Posts Tagged ‘music’
March 31, 2016 | by Dan Piepenbring
- Imre Kertész, a Holocaust survivor whose novels won him the Nobel Prize, died this morning at eighty-six. “I was able use my own life to study how somebody can survive this particularly cruel brand of totalitarianism,” he told The Paris Review in 2013. “I didn’t want to commit suicide, but then I didn’t want to become a writer either—at least not initially. I rejected that idea for a long time, but then I realized that I would have to write, write about the astonishment and the dismay of the witness—Is that what you are going to do to us? How could we survive something like this, and understand it, too?”
- Olivia Laing’s book The Lonely City takes David Wojnarowicz as one of its subjects. With Rebecca Mead, she looked at some of his early work: “The other day, Laing was in New York, and she stopped by the Fales Library, at N.Y.U., where Wojnarowicz’s archive is kept: photographs, diaries, recordings, and an orange crate crammed with odds and ends which he called his ‘Magic Box.’ ‘It feels like his work has this capacity for resisting all those silencings and false histories,’ Laing said, as she opened a folder containing an early series, ‘Arthur Rimbaud in New York.’ The photographs, taken by Wojnarowicz in the late seventies, show a figure wearing a mask of the French poet’s face while riding the subway, masturbating in bed, wandering the decrepit Hudson River piers. ‘I can’t think of another artist who works in that same way—the more that attempts at silencing happen, the more potent they become,’ she said.”
- In 1947, Paul Bowles moved to Tangier and began writing The Sheltering Sky. Ten years later, he returned to the city to make field recordings of its vibrant music, now reissued as The Music of Morocco: “As Bowles saw it, Morocco’s sounds were forms of experience that had yet to be contaminated by Western influence … Bowles set off on his first recording expedition in mid-July 1959 in a Volkswagen Beetle that belonged to a Canadian expatriate friend, Christopher Wanklyn. He was forty-eight years old … Over the next five months, they took four separate trips—covering a distance Bowles estimated at 25,000 miles—returning to Tangier for a few days after each journey so that Bowles could check in on his wife, who was ill. Bowles recorded 250 pieces of music, in twenty-two separate locations, with an unwieldy twenty-eight-pound Ampex 601 tape recorder.”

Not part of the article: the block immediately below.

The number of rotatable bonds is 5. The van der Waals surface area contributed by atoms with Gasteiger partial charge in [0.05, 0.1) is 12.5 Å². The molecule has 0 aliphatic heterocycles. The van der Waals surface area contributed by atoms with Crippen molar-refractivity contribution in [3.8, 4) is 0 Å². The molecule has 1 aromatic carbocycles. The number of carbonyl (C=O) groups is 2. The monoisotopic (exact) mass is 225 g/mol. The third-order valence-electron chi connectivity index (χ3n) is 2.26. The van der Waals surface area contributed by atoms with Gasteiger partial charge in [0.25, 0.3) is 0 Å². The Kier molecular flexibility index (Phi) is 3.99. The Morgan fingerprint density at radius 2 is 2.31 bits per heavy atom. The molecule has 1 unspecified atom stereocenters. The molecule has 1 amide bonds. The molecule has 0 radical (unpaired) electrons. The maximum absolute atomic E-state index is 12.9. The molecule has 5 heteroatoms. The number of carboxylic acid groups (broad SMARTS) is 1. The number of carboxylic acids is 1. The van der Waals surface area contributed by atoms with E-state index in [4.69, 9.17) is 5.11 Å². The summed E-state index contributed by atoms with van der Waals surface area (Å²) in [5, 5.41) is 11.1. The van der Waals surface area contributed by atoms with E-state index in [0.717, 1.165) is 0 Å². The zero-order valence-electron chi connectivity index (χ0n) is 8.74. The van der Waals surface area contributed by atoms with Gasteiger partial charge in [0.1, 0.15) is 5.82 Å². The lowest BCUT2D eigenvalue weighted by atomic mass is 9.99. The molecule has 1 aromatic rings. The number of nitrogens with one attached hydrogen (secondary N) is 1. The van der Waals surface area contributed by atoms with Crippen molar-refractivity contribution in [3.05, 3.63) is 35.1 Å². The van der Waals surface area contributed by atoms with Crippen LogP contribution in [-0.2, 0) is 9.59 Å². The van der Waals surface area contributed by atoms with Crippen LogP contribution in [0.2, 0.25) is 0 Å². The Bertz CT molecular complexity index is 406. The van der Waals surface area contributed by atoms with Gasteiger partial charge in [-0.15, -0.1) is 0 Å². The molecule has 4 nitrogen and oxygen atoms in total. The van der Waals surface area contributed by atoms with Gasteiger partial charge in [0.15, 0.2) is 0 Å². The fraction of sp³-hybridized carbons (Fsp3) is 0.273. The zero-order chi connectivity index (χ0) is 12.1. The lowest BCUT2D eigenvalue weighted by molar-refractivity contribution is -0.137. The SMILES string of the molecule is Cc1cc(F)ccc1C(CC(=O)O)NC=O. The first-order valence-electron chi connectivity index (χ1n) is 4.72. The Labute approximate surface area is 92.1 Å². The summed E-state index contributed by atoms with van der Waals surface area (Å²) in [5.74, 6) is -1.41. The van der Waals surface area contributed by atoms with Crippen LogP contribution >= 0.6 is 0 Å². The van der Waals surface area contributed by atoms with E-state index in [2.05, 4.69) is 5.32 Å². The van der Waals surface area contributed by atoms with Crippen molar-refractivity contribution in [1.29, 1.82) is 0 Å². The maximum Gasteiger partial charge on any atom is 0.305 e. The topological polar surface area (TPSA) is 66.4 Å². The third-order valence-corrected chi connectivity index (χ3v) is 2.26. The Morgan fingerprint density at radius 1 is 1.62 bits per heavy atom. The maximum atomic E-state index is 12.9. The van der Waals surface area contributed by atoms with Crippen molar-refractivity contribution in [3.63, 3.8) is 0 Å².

- In midcentury Britain, where it was officially illegal to be gay, a secret language called Polari emerged as a means of clandestine communication: “Polari is a language of, in linguistic professor Paul Baker’s words, ‘fast put-downs, ironic self-parody and theatrical exaggeration.’ Its vocabulary is derived from a mishmash of Italian, Romani, Yiddish, Cockney rhyming slang, backslang—as in riah to mean ‘hair’—and cant, a language used by eighteenth-century traveling performers, criminals, and carnival workers. Many of the words are sexual, anatomical, or euphemisms for police … During the nineteenth and early twentieth centuries, the language was used by merchant seafarers and people who frequented the pubs around London’s docks. In the 1930s it was spoken among the theater types of the West End, from which it crossed over to the city’s gay pubs, gaining its status as the secret language of gay men.”
- If you like your dead languages a little older, try Etruscan. Though few examples of it survive, archaeologists have just unearthed a five-hundred-pound slab of sandstone with seventy legible letters and punctuation marks—so things are about to get easier for the novice speakers. “Researchers with the University of Florence will be examining and conserving the sixth-century BCE stone … Being that it was found at a temple, salvaged for its foundation some 2,500 years ago, it’s likely the writing may relate to religion, potentially filling in gaps in historic knowledge of Etruscan practices … Deciphering Etruscan can still be difficult, as no literature or major written work still exists, and although it shares characteristics with the Greek alphabet, it was distinct.”
March 28, 2016 | by Sadie Stein
The other day, my husband and I were talking about putting together a playlist for our nieces: a list of empowering, kid-appropriate songs in which women were treated with respect. We had fun thinking of titles: Aretha and All Hail the Queen and plenty of Dolly, for sure. But also Belle and Sebastian and sixties Brit pop. I started a Spotify station based on “I’m Into Something Good” because I’ve always thought the lines “So I asked to see her again / And she told me I could” were sweet.
And then, from this place of idealism, came perhaps the most inappropriate song to place on a little girl’s playlist ever written. 1964’s “Little Children,” which was a number-one UK hit for Billy Jay Kramer and went on to chart at number seven Stateside. Read More »
March 23, 2016 | by Max Nelson
The long tradition of outlaw poets.
Max Nelson is writing a series on prison literature. Read the previous entry, on Austin Reed’s The Life and the Adventures of a Haunted Convict, here.